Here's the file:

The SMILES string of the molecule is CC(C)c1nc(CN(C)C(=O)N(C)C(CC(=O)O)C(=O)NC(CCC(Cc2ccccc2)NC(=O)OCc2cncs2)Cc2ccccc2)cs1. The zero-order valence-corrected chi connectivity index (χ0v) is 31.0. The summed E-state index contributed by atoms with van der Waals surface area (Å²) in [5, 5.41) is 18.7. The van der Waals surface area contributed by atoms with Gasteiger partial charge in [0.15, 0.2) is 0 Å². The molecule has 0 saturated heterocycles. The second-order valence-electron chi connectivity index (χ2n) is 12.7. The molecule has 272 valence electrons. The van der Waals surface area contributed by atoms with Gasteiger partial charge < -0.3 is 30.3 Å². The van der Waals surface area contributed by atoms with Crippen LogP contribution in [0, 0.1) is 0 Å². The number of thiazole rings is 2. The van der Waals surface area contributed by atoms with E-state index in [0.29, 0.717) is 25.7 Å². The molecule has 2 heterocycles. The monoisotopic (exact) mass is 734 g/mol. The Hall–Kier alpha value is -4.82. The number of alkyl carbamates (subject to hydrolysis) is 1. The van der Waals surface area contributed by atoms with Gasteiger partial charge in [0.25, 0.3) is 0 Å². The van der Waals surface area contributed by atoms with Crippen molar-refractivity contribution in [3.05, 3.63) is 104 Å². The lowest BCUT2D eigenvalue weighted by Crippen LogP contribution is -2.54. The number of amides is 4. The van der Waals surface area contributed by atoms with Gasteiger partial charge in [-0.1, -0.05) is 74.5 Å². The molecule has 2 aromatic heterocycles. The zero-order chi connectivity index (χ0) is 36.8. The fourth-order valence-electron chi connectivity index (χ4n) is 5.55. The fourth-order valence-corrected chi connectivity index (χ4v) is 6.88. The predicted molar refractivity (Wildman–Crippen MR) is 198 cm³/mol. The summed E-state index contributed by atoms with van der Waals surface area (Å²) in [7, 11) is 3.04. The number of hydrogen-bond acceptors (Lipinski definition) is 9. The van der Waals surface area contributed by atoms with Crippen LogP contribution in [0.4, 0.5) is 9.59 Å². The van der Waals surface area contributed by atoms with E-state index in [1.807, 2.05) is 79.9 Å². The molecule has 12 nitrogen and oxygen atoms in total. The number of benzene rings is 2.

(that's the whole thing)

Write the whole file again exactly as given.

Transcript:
The SMILES string of the molecule is CC(C)c1nc(CN(C)C(=O)N(C)C(CC(=O)O)C(=O)NC(CCC(Cc2ccccc2)NC(=O)OCc2cncs2)Cc2ccccc2)cs1. The zero-order valence-corrected chi connectivity index (χ0v) is 31.0. The summed E-state index contributed by atoms with van der Waals surface area (Å²) in [5, 5.41) is 18.7. The van der Waals surface area contributed by atoms with Gasteiger partial charge in [0.15, 0.2) is 0 Å². The molecule has 0 saturated heterocycles. The second-order valence-electron chi connectivity index (χ2n) is 12.7. The molecule has 272 valence electrons. The van der Waals surface area contributed by atoms with Gasteiger partial charge < -0.3 is 30.3 Å². The van der Waals surface area contributed by atoms with Crippen LogP contribution in [0, 0.1) is 0 Å². The number of thiazole rings is 2. The van der Waals surface area contributed by atoms with E-state index in [0.29, 0.717) is 25.7 Å². The molecule has 2 heterocycles. The monoisotopic (exact) mass is 734 g/mol. The Hall–Kier alpha value is -4.82. The number of alkyl carbamates (subject to hydrolysis) is 1. The van der Waals surface area contributed by atoms with Gasteiger partial charge in [0.25, 0.3) is 0 Å². The van der Waals surface area contributed by atoms with Crippen molar-refractivity contribution in [3.05, 3.63) is 104 Å². The lowest BCUT2D eigenvalue weighted by Crippen LogP contribution is -2.54. The number of amides is 4. The van der Waals surface area contributed by atoms with Gasteiger partial charge in [-0.1, -0.05) is 74.5 Å². The molecule has 2 aromatic heterocycles. The zero-order chi connectivity index (χ0) is 36.8. The fourth-order valence-electron chi connectivity index (χ4n) is 5.55. The fourth-order valence-corrected chi connectivity index (χ4v) is 6.88. The predicted molar refractivity (Wildman–Crippen MR) is 198 cm³/mol. The summed E-state index contributed by atoms with van der Waals surface area (Å²) in [7, 11) is 3.04. The number of hydrogen-bond acceptors (Lipinski definition) is 9. The van der Waals surface area contributed by atoms with Crippen LogP contribution in [0.4, 0.5) is 9.59 Å². The van der Waals surface area contributed by atoms with E-state index in [1.807, 2.05) is 79.9 Å². The molecule has 12 nitrogen and oxygen atoms in total. The number of benzene rings is 2.